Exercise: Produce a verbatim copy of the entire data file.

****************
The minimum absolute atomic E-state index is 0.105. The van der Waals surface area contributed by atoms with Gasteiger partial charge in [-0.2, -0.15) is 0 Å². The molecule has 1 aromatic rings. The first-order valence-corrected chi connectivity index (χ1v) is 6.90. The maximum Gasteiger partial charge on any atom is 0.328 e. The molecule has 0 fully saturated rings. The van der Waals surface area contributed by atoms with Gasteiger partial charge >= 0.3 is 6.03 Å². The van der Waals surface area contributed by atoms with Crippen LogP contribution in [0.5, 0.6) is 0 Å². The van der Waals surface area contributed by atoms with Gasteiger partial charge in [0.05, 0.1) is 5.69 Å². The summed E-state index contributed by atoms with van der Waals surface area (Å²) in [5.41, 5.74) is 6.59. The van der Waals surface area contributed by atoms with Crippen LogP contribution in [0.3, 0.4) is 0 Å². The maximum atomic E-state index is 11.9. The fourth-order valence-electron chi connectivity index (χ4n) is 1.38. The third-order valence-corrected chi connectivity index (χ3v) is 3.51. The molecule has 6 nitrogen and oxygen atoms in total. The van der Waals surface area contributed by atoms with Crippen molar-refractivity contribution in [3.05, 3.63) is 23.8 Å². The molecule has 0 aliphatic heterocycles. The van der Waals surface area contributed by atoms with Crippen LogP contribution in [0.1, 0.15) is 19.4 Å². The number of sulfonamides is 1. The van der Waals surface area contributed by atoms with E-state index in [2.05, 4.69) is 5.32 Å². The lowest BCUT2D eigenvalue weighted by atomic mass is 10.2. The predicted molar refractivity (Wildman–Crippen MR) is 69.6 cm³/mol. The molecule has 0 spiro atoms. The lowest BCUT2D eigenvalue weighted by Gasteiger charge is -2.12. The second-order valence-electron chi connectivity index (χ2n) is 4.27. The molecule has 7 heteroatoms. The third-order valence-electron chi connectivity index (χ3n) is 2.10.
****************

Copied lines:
The minimum absolute atomic E-state index is 0.105. The van der Waals surface area contributed by atoms with Gasteiger partial charge in [-0.2, -0.15) is 0 Å². The molecule has 1 aromatic rings. The first-order valence-corrected chi connectivity index (χ1v) is 6.90. The maximum Gasteiger partial charge on any atom is 0.328 e. The molecule has 0 fully saturated rings. The van der Waals surface area contributed by atoms with Gasteiger partial charge >= 0.3 is 6.03 Å². The van der Waals surface area contributed by atoms with Crippen LogP contribution in [0.5, 0.6) is 0 Å². The van der Waals surface area contributed by atoms with Gasteiger partial charge in [0.05, 0.1) is 5.69 Å². The summed E-state index contributed by atoms with van der Waals surface area (Å²) in [5.41, 5.74) is 6.59. The van der Waals surface area contributed by atoms with Crippen LogP contribution in [0.3, 0.4) is 0 Å². The maximum atomic E-state index is 11.9. The fourth-order valence-electron chi connectivity index (χ4n) is 1.38. The third-order valence-corrected chi connectivity index (χ3v) is 3.51. The molecule has 6 nitrogen and oxygen atoms in total. The van der Waals surface area contributed by atoms with Crippen molar-refractivity contribution in [3.05, 3.63) is 23.8 Å². The molecule has 0 aliphatic heterocycles. The van der Waals surface area contributed by atoms with Crippen LogP contribution in [0.1, 0.15) is 19.4 Å². The number of sulfonamides is 1. The van der Waals surface area contributed by atoms with E-state index in [2.05, 4.69) is 5.32 Å². The lowest BCUT2D eigenvalue weighted by atomic mass is 10.2. The predicted molar refractivity (Wildman–Crippen MR) is 69.6 cm³/mol. The molecule has 0 spiro atoms. The lowest BCUT2D eigenvalue weighted by Gasteiger charge is -2.12. The second-order valence-electron chi connectivity index (χ2n) is 4.27. The molecule has 7 heteroatoms. The third-order valence-electron chi connectivity index (χ3n) is 2.10.